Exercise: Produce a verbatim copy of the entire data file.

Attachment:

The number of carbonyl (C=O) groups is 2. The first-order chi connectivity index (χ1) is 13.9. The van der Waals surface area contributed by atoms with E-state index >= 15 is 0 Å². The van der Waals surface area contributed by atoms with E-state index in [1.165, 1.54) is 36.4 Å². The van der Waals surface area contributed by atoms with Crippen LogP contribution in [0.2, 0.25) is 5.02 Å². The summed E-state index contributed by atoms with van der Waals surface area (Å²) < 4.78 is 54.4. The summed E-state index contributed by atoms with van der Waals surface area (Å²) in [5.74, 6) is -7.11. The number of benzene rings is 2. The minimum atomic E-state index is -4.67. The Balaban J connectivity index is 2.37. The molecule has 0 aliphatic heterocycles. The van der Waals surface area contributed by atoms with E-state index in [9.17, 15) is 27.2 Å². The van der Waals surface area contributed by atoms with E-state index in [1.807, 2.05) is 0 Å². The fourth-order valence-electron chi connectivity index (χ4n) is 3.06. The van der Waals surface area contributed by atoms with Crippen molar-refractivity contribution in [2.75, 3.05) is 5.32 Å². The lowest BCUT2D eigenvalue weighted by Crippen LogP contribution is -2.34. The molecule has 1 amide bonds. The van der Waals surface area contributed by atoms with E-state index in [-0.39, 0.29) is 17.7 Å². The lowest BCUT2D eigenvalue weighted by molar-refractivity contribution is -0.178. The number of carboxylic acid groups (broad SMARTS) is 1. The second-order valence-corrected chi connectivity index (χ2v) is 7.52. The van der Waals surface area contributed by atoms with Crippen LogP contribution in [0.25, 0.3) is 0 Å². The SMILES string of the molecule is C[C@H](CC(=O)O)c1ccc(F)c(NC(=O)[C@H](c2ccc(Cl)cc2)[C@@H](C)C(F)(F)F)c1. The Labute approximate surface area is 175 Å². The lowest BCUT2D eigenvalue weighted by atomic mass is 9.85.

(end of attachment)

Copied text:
The number of carbonyl (C=O) groups is 2. The first-order chi connectivity index (χ1) is 13.9. The van der Waals surface area contributed by atoms with E-state index >= 15 is 0 Å². The van der Waals surface area contributed by atoms with E-state index in [1.165, 1.54) is 36.4 Å². The van der Waals surface area contributed by atoms with Crippen LogP contribution in [0.2, 0.25) is 5.02 Å². The summed E-state index contributed by atoms with van der Waals surface area (Å²) < 4.78 is 54.4. The summed E-state index contributed by atoms with van der Waals surface area (Å²) in [5.74, 6) is -7.11. The number of benzene rings is 2. The minimum atomic E-state index is -4.67. The Balaban J connectivity index is 2.37. The molecule has 0 aliphatic heterocycles. The van der Waals surface area contributed by atoms with E-state index in [9.17, 15) is 27.2 Å². The van der Waals surface area contributed by atoms with E-state index in [1.807, 2.05) is 0 Å². The fourth-order valence-electron chi connectivity index (χ4n) is 3.06. The van der Waals surface area contributed by atoms with Crippen molar-refractivity contribution in [2.75, 3.05) is 5.32 Å². The lowest BCUT2D eigenvalue weighted by Crippen LogP contribution is -2.34. The molecule has 1 amide bonds. The van der Waals surface area contributed by atoms with E-state index in [-0.39, 0.29) is 17.7 Å². The lowest BCUT2D eigenvalue weighted by molar-refractivity contribution is -0.178. The number of carboxylic acid groups (broad SMARTS) is 1. The second-order valence-corrected chi connectivity index (χ2v) is 7.52. The van der Waals surface area contributed by atoms with Crippen LogP contribution in [0.25, 0.3) is 0 Å². The SMILES string of the molecule is C[C@H](CC(=O)O)c1ccc(F)c(NC(=O)[C@H](c2ccc(Cl)cc2)[C@@H](C)C(F)(F)F)c1. The Labute approximate surface area is 175 Å². The lowest BCUT2D eigenvalue weighted by atomic mass is 9.85.